South African mediators working on behalf of President Jacob Zuma and by extension the Southern African Development Community met Thursday with representatives of the Movement for Democratic Change formation of Prime Minister Morgan Tsvangirai to discuss issues threatening the stability of Harare's national unity government.
Such issues include most prominently the resurgence of political violence in a climate of tension related to elections some anticipate may be called this year by President Robert Mugabe, and arrests of political and civic activists by authorities loyal to Mr. Mugabe.
The South African team met on Wednesday with the MDC formation led by Welshman Ncube, who succeeded incumbent Deputy Prime Minister Arthur Mutambara last month as president of the smaller wing of the former-opposition MDC, now in government.
They met Tuesday with members of the Joint Monitoring and Implementation Committee, constituted to observe compliance with the 2008 Global Political Agreement for power sharing under which the unity government was formed two years ago.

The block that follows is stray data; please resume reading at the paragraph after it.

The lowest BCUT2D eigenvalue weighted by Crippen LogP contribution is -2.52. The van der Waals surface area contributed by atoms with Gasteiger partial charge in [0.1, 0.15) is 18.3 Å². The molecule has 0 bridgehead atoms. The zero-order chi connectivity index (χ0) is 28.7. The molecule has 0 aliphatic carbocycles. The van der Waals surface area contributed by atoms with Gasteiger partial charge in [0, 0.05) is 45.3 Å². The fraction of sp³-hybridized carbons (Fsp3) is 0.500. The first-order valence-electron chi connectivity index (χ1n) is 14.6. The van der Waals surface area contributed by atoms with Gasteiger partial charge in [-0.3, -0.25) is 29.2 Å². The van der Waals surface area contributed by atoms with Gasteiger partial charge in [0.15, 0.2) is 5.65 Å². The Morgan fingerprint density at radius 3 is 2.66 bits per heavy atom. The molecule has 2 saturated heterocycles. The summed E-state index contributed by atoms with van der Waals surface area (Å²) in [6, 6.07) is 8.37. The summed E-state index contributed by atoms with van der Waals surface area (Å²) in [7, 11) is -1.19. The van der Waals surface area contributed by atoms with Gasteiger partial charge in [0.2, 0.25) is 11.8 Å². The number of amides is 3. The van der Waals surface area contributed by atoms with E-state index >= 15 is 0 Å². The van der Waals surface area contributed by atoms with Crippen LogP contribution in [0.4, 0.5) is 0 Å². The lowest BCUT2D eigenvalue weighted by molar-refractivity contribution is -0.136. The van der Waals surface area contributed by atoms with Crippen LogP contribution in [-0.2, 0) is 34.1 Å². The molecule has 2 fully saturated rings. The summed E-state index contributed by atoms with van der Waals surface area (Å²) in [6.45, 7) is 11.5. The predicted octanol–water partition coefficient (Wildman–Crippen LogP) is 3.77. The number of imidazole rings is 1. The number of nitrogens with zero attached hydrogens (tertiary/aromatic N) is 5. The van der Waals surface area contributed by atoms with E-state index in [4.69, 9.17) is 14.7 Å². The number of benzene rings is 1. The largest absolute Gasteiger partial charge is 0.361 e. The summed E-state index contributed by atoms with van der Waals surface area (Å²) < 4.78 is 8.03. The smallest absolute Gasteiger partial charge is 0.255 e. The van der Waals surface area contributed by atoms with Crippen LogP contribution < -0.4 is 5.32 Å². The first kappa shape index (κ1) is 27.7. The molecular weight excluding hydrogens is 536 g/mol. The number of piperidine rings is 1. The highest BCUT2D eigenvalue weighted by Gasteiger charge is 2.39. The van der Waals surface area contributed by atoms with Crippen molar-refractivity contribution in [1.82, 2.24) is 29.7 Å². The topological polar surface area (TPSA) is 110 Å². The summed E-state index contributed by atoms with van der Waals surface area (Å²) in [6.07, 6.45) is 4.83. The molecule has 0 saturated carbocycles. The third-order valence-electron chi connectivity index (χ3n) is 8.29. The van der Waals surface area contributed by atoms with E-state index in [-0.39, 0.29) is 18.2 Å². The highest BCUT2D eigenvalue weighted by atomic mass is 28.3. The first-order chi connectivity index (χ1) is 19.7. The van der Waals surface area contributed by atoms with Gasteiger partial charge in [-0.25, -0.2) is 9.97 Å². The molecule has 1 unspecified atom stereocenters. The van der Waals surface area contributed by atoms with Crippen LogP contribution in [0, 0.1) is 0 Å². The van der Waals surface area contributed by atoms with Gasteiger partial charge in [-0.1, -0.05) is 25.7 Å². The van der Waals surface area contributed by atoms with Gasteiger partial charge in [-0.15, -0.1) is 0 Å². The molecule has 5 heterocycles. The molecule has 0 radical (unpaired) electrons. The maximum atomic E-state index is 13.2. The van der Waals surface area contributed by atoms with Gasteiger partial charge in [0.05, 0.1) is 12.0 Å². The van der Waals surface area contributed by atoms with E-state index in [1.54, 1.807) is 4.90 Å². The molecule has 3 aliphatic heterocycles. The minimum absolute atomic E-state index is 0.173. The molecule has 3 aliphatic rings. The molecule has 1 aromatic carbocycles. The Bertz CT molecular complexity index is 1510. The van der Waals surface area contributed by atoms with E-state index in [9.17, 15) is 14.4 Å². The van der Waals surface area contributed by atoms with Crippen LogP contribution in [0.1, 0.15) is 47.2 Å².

The facilitators have also met with officials of Mr. Mugabe's ZANU-PF.
Tsvangirai MDC spokesman Nelson Chamisa said his party's representatives and the South African delegation also discussed the conduct of the state media. The MDC says Zimbabwean state media including the Zimbabwe Broadcasting Corporation and papers led by the pro-ZANU-PF daily Herald have falsely blamed the MDC for the violence.
The party this week sent a letter of complaint to Zimbabwe Broadcast Holdings Chief Executive Officer Happyson Muchechetere complaining that state media was failing to meet its obligation under the Global Political Agreement to balance its coverage.
A copy of the letter was sent to President Mugabe, Prime Minister Tsvangirai, Deputy Prime Minister Mutambara, Information Minister Webster Shamu and JOMIC.
Chamisa told VOA Studio 7 reporter Jonga Kandemiiri that the party filed the complaint because the Zimbabwe Broadcasting Corporation has displayed open bias.
Political analyst Charles Mutasa told Jonga Kandemiiri that the best way to deal with the political crisis in Zimbabwe is for the facilitation team to push for a road-map to the next elections with reform benchmarks so that a credible government can be elected.